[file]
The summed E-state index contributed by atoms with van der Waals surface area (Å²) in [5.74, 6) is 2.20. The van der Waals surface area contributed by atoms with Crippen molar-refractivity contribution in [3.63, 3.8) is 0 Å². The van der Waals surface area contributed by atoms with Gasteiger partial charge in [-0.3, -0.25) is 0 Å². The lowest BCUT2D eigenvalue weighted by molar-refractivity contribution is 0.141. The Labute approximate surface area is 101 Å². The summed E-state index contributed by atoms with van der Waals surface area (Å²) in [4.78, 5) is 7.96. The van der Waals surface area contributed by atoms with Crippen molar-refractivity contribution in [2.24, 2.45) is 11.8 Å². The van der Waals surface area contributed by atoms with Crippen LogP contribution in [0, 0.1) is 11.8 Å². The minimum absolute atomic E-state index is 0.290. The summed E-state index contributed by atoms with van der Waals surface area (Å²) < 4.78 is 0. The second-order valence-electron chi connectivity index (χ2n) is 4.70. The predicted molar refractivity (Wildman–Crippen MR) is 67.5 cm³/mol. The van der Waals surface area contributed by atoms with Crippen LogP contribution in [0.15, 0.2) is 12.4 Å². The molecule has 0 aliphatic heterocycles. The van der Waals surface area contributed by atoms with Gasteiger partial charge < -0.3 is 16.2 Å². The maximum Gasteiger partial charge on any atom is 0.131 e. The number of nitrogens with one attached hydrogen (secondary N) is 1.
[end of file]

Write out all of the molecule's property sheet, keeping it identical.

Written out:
The summed E-state index contributed by atoms with van der Waals surface area (Å²) in [5.74, 6) is 2.20. The van der Waals surface area contributed by atoms with Crippen molar-refractivity contribution in [3.63, 3.8) is 0 Å². The van der Waals surface area contributed by atoms with Gasteiger partial charge in [-0.3, -0.25) is 0 Å². The lowest BCUT2D eigenvalue weighted by molar-refractivity contribution is 0.141. The Labute approximate surface area is 101 Å². The summed E-state index contributed by atoms with van der Waals surface area (Å²) in [4.78, 5) is 7.96. The van der Waals surface area contributed by atoms with Crippen molar-refractivity contribution in [2.24, 2.45) is 11.8 Å². The van der Waals surface area contributed by atoms with Crippen LogP contribution in [0, 0.1) is 11.8 Å². The minimum absolute atomic E-state index is 0.290. The summed E-state index contributed by atoms with van der Waals surface area (Å²) < 4.78 is 0. The second-order valence-electron chi connectivity index (χ2n) is 4.70. The predicted molar refractivity (Wildman–Crippen MR) is 67.5 cm³/mol. The van der Waals surface area contributed by atoms with Crippen LogP contribution in [0.15, 0.2) is 12.4 Å². The molecule has 0 aliphatic heterocycles. The van der Waals surface area contributed by atoms with Gasteiger partial charge < -0.3 is 16.2 Å². The maximum Gasteiger partial charge on any atom is 0.131 e. The number of nitrogens with one attached hydrogen (secondary N) is 1.